This is Amelia Rayno's third season on the Gophers men's basketball beat. She learned college basketball in North Carolina (Go Tar Heels!), where fanhood is not an option. In 2010, she joined the Star Tribune after graduating from Boston's Emerson College, which sadly had no exciting D-I college hoops to latch onto. Amelia has also worked on the sports desk at the Boston Globe and interned at the Detroit News.

  Follow Rayno on Twitter @AmeliaRayno

Gophers postgame: Minnesota's final Big Ten game of the year embodies their season

Posted by: Amelia Rayno under College basketball, Gophers players Updated: March 14, 2013 - 6:30 PM

In some ways, the Gophers’ 51-49 loss to Illinois just made sense.

It had a little bit of everything that has both elated and frustrated Minnesota fans this season:

There were stretches of lethargic play, followed by inspired performances. There were turnovers in bunches, followed by a clutch shot to bring hope.

The Jekyll-and-Hyde personalities of the team showed both of their faces. And in the end, Minnesota was done in by the same things that have plagued it all year: sluggish stretches, costly mistakes and, well, questionable decisions.

The Gophers had every chance to seal a win when they led by three with 2:55 remaining. Illinois – which shot a stunning 32.1 percent from the field overall – was having a tough time finding a bucket.

But Minnesota, after plowing back from a 12-point deficit (that first half was all “Hyde”), suddenly didn’t have the drive to shut the Illini down. When Brandon Paul snagged the rebound off Trevor Mbakwe’s missed jumper, Illinois shuffled through attempt after attempt, grabbing four offensive rebounds –FOUR! – before DJ Richardson finally connected with the 3-pointer that tied the game up, and set the stage for Brandon Paul’s last-second heroics.

Still, the Gophers had a shot to recover, getting the ball with 48 seconds remaining. But unable to get a play together, Tubb Smith called two time outs, and after the last, the inbounds play was muffed when Andre Hollins couldn’t get open and Austin Hollins, barreling toward the sideline, grabbed the ball and stepped out of bounds, turning the ball over.

“The object was to get the ball in -- that was the first key,” Andre Hollins said, uttering a simple statement that is worth being said considering the depth of the Gophers’ issues with inbounds plays. “But the option was either Austin or I, and we just turned the ball over.”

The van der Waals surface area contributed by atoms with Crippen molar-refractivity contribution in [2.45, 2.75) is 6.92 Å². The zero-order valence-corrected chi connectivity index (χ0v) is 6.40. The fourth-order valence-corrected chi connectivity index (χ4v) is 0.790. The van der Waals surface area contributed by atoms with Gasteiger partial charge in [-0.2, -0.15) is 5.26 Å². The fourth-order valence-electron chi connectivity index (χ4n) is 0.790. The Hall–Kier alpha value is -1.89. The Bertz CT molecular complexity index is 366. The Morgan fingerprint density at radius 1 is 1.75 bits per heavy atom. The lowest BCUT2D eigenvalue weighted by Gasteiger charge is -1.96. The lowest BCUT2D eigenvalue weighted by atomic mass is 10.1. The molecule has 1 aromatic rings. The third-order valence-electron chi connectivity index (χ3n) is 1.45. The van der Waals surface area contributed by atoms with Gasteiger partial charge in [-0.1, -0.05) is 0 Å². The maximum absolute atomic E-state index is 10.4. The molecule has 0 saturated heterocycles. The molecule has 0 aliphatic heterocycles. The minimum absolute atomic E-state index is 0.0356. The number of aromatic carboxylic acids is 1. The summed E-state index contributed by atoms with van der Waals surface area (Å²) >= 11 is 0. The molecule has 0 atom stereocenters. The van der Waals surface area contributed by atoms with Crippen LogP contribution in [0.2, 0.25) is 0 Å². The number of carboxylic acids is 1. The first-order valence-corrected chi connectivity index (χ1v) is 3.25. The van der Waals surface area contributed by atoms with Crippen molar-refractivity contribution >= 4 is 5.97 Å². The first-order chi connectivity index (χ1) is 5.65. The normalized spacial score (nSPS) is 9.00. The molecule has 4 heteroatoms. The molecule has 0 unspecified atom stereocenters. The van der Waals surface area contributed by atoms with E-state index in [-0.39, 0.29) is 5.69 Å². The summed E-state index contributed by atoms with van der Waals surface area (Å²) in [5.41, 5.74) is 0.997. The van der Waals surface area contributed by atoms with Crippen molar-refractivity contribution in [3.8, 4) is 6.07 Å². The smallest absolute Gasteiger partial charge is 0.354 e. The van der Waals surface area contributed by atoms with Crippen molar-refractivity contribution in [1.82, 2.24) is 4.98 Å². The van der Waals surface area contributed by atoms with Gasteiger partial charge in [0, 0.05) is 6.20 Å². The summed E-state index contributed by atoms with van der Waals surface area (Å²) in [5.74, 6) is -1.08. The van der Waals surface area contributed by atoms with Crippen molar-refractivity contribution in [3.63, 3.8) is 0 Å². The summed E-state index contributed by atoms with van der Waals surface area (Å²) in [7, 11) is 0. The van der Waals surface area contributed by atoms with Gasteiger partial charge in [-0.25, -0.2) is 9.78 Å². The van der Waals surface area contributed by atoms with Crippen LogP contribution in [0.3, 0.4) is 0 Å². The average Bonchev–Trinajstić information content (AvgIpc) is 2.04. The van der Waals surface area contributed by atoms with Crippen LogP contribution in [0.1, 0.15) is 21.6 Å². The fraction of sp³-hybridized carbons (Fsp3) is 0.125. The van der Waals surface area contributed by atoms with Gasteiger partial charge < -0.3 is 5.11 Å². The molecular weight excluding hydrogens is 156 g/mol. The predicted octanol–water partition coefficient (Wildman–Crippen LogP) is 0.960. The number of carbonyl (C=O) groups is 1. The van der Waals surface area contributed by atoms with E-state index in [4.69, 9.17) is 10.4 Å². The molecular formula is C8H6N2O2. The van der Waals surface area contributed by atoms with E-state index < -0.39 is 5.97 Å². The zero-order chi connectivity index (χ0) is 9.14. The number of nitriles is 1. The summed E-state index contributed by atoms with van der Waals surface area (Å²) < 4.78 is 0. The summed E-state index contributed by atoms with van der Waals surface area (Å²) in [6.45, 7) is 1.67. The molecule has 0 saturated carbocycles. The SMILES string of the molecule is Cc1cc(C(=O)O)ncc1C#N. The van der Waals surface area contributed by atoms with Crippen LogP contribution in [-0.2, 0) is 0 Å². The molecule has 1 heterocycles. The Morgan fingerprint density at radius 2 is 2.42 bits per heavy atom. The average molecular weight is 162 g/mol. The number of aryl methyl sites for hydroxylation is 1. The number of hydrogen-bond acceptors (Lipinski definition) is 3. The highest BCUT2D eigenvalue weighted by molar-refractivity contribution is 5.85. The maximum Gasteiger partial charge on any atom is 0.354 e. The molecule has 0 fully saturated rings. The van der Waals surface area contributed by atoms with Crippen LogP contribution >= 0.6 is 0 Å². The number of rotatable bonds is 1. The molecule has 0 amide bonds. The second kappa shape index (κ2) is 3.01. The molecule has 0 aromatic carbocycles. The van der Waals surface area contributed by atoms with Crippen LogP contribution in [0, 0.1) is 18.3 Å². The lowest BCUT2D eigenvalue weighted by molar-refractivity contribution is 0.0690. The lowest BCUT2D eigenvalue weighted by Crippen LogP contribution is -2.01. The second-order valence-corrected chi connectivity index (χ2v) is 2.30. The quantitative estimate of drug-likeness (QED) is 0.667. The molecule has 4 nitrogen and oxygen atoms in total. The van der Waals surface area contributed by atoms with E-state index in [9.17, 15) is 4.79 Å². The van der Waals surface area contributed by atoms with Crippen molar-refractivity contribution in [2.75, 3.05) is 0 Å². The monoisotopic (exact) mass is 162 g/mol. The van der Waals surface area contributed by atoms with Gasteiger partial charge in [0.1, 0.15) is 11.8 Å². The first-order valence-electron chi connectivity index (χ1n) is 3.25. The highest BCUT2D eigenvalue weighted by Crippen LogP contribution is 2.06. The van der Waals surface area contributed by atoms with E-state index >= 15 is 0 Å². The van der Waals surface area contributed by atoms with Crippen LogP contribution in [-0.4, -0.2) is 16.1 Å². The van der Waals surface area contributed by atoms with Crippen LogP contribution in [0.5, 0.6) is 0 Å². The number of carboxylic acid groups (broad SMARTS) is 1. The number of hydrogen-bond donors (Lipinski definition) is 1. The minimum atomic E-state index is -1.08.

With that, the Gophers’ second-half improvements – going from shooting 27.3 percent from the field in the first half to 55.6 percent in the second – were quickly forgotten. And now, Minnesota heads into Selection Sunday with three consecutive losses (two of them with the adjective “bad” firmly attached) and a less-than-overwhelming argument for the way they finished the season.

In my opinion, the Gophers are still safe: their cache of “good wins,” RPI and strength of schedule is just too good to pass up, especially considering some of the teams that are on the bubble.

But Smith said after the game that he feels less certain:

“We’ll be wondering and hoping,” he said. “We have a good resume. We haven't played well of late, but when you look at the entire body of work, I think we have done enough. But it's not up to us. It will be interesting to me. It will be a sweat it out type of thing.”

Other notes:

  • Trevor Mbakwe and Austin Hollins both sat through most of the first half with two fouls each for Minnesota. Mbakwe was clearly agitated as he took a seat, and later questioned the official’s call. He knew he wouldn’t see any time again before the half because of coach Tubby Smith’s strict unwritten rule about sitting a player who has two fouls in the first – no matter the situation. “I feel like I let my team down picking up those two fouls,” Mbakwe said. “That’s usually how we play. Coach doesn’t want to jeopardize us too much with us picking up that third foul. I knew at that point I was likely going to sit the rest of the first half.”
  • After the game, Smith backtracked somewhat, saying he reconsidered putting the duo back at the time and ultimately decided against it. “We probably could have put him back in there and stopped the bleeding. But again, I have faith in our guys that are coming off the bench. I have faith in them, but belief in themselves is two different things. We got to continue to work on that. Looking back on it, I probably should have played them both.”
  • Paul went 10-for-16 from the field while the rest of Illinois went 8-for-40.
  • Austin Hollins said he thinks he might have been bumped on the last inbounds play where he took the pass from Rodney Williams, then promptly stepped on the sideline, and clearly he felt badly about the turnover afterward. “I thought maybe I got pushed a little bit, but I can't, I can't say that that caused anything. The game went the way it did. It was out of my hands what happened the rest of the way. Whether they make the call or didn't. And we just got to move on. We were in there throughout the whole game. There were some calls that should have ben called or shouldn't have been called on both sides.”

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